R. Kelly: TP.3 Reloaded

R. Kelly
TP.3 Reloaded

There are two types of people who will read this review: Those who have already bought R. Kelly’s latest album, TP.3 Reloaded and those who will buy the album and just haven’t gotten around to it. The rest, due to R. Kelly’s alleged freaky sexual fetishes involving children and urinating, likely do not want to have anything to do with the man or his music. As a matter of fact, the minute they saw a link to this review, the hater probably rolled their eyes and went to another page, hoping that when they came back his name would no longer appear on the screen. They won’t listen to anyone who sings R. Kelly songs, let alone his praises. But the fact remains, R. Kelly has a new album, and like all of his previous work over the past 13 years, he has given R&B fans something to sing about.

TP.3 Reloaded begins in the club with the thugged-out-R&B single, “Players Only” featuring The Game. Unfortunately, as is the case with most R. Kelly club songs, “Players Only” sounds out of character and is the musical equivalent of eating breakfast for dinner. But once fully digested, TP.3 Reloaded shows off its goodies. The steppers cut, “Happy Summertime”, is a dream collaboration between Kelly and Snoop Dogg. The entire track is built like a car. A pulsing bass line acts as the engine that drives the vehicle, rolling on the wheels of a melodic whistle. The rest of the song is colored with soulful handclaps and detailed with chunky guitar chords and strings that fade in and out. With Kelly’s alto steering ahead, Snoop plays his faithful co-captain, with clever ad-libs and a verse of his own on the bridge. Why these two monsters of modern day black music have waited until now to get together is beyond me, but thankfully the two have decided to collaborate in the midst of their peaks.

Another notable rap/R&B collaboration is “Hit It Till The Mornin'” featuring Chicago rap royalty Twista and Do or Die. Over a stop-and-go drum pattern, filled with snares and cymbals, Kelly channels Tower of Power with a swooping horn line, rich with trumpets and trombones. Two tracks later, Kelly pushes the boundaries of genre meshing on “Burn It Up”, an R&B-meets-Reggaeton celebration featuring Spanish vocalist Yandel and Reggaeton MC Wisin. While Kelly’s imitation of Willie Colon is pale, he does the burgeoning genre honor by handing over production duties to the popular Reggaeton production team Luney Tunes, making it the only song on the album Kelly did not produce.

But the moments TP.3 Reloaded gets amusing are when the Chicago-stepping crooner is performing his stock-and-trade baby-making music, which starts with “Sex in the Kitchen”. In the tradition of Kelly’s past preposterous objects-as-sex metaphors (think 1995’s “You Remind Me of Something” where a woman is compared to a Jeep), food and stovetops are used as fodder for his sexual desires. At one point he confesses, “girl I’m ready to toss your salad” and tells his woman how sexy she looks “cutting up tomatoes, fruits and vegetables, and potatoes”. The metaphors get more outlandish, when Kelly becomes a remote personified on “Remote Control”. The romanticism is laughable when he sings, “Girl, push me, and check out the features.” The track’s saving grace is Kelly’s rich falsetto, which is utilized the entire song. It’s on some Prince shit, seductively absurd.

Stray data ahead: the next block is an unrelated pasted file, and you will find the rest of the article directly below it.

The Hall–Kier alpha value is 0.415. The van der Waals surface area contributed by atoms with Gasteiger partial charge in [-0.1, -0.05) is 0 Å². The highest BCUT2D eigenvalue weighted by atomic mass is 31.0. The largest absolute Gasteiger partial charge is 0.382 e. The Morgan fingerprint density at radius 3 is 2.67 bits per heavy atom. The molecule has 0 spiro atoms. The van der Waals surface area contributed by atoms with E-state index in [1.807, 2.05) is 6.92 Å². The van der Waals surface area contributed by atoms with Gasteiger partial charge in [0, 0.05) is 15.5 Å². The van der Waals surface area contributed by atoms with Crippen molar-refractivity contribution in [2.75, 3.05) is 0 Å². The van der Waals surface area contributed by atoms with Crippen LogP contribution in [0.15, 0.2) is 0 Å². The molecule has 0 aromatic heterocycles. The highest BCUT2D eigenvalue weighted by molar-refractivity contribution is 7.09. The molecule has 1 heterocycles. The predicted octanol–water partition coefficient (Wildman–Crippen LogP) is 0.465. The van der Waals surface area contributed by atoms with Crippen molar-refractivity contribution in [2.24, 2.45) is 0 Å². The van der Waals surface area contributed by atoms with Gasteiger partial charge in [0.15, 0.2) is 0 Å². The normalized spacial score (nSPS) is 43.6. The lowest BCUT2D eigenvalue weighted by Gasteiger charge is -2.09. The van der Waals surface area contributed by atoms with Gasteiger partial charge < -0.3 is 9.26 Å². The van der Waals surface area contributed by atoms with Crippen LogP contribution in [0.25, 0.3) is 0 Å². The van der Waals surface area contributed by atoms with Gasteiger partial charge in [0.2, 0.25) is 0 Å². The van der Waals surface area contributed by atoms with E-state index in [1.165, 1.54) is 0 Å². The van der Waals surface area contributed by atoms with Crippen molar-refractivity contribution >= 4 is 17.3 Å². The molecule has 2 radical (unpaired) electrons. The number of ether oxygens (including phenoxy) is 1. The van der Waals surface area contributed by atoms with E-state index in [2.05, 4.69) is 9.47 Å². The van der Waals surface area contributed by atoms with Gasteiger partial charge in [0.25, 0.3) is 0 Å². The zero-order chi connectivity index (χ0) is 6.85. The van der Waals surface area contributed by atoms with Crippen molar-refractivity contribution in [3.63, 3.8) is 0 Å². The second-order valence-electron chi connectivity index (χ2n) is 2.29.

But, nothing can be more absurd than R. Kelly’s five-part audio soap opera, “Trapped in the Closet”, a story about cheating lovers, down low behavior, driving while black, and more cheating lovers (all in that order), that has been played out on urban radio outlets all over the country. Though points are docked for choosing to keep the same instrumental throughout the five parts, give Kelly credit for making people pay attention to lyrics at a time when black music is all about the beat. Absurdity aside, “Trapped in the Closet” is more imaginative than Usher’s 2004 two-part smash, “Confessions”, and is more authentic in aiming to reach back to the days of stories being played out over radio airwaves. Even if he had not made an accompanying DVD, the lyrics paint a picture so vivid, the listener can imagine each sequence as it is being sung. At one point, when a cop is racing after the narrator, it is Kelly’s voice that is being used as the siren. Every nuance in the story is sung out, and Kelly himself plays every character. It is the work of a man possessed.

Which brings us back to the aforementioned Prince comparison. “Trapped in the Closet” proves more than anything else, that like Prince, R. Kelly will probably die before he gets out all the music that he has inside of him. TP.3 Reloaded is Kelly’s eighth album, 10th if you include the two he made with rapper Jay-Z. Throw in his work on various soundtracks and countless other artists he has written and collaborated with, and you begin to realize few artists in recent times, besides maybe Prince, are more prolific and consistent as Kelly has been throughout his career. With so many music artists aiming for Hollywood and endorsement deals these days, R. Kelly deserves credit for staying true to not only his fans, but more importantly, to his music.

RATING 8 / 10